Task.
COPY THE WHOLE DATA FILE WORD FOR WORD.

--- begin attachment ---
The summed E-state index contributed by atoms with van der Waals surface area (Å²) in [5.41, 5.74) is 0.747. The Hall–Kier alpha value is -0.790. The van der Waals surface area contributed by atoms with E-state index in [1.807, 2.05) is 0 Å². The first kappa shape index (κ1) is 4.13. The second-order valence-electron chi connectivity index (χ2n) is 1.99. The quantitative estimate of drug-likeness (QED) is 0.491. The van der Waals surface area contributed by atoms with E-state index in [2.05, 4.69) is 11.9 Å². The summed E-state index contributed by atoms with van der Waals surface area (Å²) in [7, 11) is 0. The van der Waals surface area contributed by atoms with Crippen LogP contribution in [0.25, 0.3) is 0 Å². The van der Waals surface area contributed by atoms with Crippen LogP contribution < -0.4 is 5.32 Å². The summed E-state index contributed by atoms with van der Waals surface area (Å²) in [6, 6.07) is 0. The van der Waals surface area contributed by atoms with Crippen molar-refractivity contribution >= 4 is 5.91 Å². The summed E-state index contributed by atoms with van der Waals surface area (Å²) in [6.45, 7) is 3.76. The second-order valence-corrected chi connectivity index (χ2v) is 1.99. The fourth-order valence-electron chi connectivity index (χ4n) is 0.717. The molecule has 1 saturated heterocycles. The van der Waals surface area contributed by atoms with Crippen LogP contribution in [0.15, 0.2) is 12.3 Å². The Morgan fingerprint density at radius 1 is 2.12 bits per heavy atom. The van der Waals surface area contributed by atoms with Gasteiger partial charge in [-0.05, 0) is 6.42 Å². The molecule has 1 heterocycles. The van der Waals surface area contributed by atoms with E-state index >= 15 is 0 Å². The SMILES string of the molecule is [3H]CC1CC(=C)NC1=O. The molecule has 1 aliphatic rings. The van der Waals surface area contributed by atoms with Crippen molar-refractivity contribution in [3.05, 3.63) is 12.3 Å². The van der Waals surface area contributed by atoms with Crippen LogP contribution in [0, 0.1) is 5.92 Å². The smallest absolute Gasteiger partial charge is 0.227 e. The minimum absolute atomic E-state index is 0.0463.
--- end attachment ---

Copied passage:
The summed E-state index contributed by atoms with van der Waals surface area (Å²) in [5.41, 5.74) is 0.747. The Hall–Kier alpha value is -0.790. The van der Waals surface area contributed by atoms with E-state index in [1.807, 2.05) is 0 Å². The first kappa shape index (κ1) is 4.13. The second-order valence-electron chi connectivity index (χ2n) is 1.99. The quantitative estimate of drug-likeness (QED) is 0.491. The van der Waals surface area contributed by atoms with E-state index in [2.05, 4.69) is 11.9 Å². The summed E-state index contributed by atoms with van der Waals surface area (Å²) in [7, 11) is 0. The van der Waals surface area contributed by atoms with Crippen LogP contribution in [0.25, 0.3) is 0 Å². The van der Waals surface area contributed by atoms with Crippen LogP contribution < -0.4 is 5.32 Å². The summed E-state index contributed by atoms with van der Waals surface area (Å²) in [6, 6.07) is 0. The van der Waals surface area contributed by atoms with Crippen molar-refractivity contribution >= 4 is 5.91 Å². The summed E-state index contributed by atoms with van der Waals surface area (Å²) in [6.45, 7) is 3.76. The second-order valence-corrected chi connectivity index (χ2v) is 1.99. The fourth-order valence-electron chi connectivity index (χ4n) is 0.717. The molecule has 1 saturated heterocycles. The van der Waals surface area contributed by atoms with Crippen LogP contribution in [0.15, 0.2) is 12.3 Å². The Morgan fingerprint density at radius 1 is 2.12 bits per heavy atom. The van der Waals surface area contributed by atoms with Gasteiger partial charge in [-0.05, 0) is 6.42 Å². The molecule has 1 heterocycles. The van der Waals surface area contributed by atoms with E-state index >= 15 is 0 Å². The SMILES string of the molecule is [3H]CC1CC(=C)NC1=O. The molecule has 1 aliphatic rings. The van der Waals surface area contributed by atoms with Crippen molar-refractivity contribution in [3.05, 3.63) is 12.3 Å². The van der Waals surface area contributed by atoms with Crippen LogP contribution in [0, 0.1) is 5.92 Å². The smallest absolute Gasteiger partial charge is 0.227 e. The minimum absolute atomic E-state index is 0.0463.